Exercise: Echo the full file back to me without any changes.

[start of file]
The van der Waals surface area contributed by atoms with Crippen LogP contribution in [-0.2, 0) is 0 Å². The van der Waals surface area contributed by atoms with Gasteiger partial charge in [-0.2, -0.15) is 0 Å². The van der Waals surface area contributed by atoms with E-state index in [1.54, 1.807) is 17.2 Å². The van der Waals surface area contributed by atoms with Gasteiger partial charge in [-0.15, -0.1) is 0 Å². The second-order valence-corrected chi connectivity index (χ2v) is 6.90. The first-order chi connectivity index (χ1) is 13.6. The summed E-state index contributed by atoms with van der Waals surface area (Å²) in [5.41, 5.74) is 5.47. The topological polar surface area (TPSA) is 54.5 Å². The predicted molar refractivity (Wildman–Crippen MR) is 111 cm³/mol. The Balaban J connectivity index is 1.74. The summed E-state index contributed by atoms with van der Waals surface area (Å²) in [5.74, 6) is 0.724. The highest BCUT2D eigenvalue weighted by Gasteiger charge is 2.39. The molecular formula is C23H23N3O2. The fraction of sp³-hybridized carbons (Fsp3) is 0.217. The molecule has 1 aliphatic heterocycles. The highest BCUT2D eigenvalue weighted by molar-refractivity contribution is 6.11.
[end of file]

The van der Waals surface area contributed by atoms with Crippen LogP contribution in [-0.2, 0) is 0 Å². The van der Waals surface area contributed by atoms with Gasteiger partial charge in [-0.2, -0.15) is 0 Å². The van der Waals surface area contributed by atoms with E-state index in [1.54, 1.807) is 17.2 Å². The van der Waals surface area contributed by atoms with Gasteiger partial charge in [-0.15, -0.1) is 0 Å². The second-order valence-corrected chi connectivity index (χ2v) is 6.90. The first-order chi connectivity index (χ1) is 13.6. The summed E-state index contributed by atoms with van der Waals surface area (Å²) in [5.41, 5.74) is 5.47. The topological polar surface area (TPSA) is 54.5 Å². The predicted molar refractivity (Wildman–Crippen MR) is 111 cm³/mol. The Balaban J connectivity index is 1.74. The summed E-state index contributed by atoms with van der Waals surface area (Å²) in [5.74, 6) is 0.724. The highest BCUT2D eigenvalue weighted by Gasteiger charge is 2.39. The molecular formula is C23H23N3O2. The fraction of sp³-hybridized carbons (Fsp3) is 0.217. The molecule has 1 aliphatic heterocycles. The highest BCUT2D eigenvalue weighted by molar-refractivity contribution is 6.11.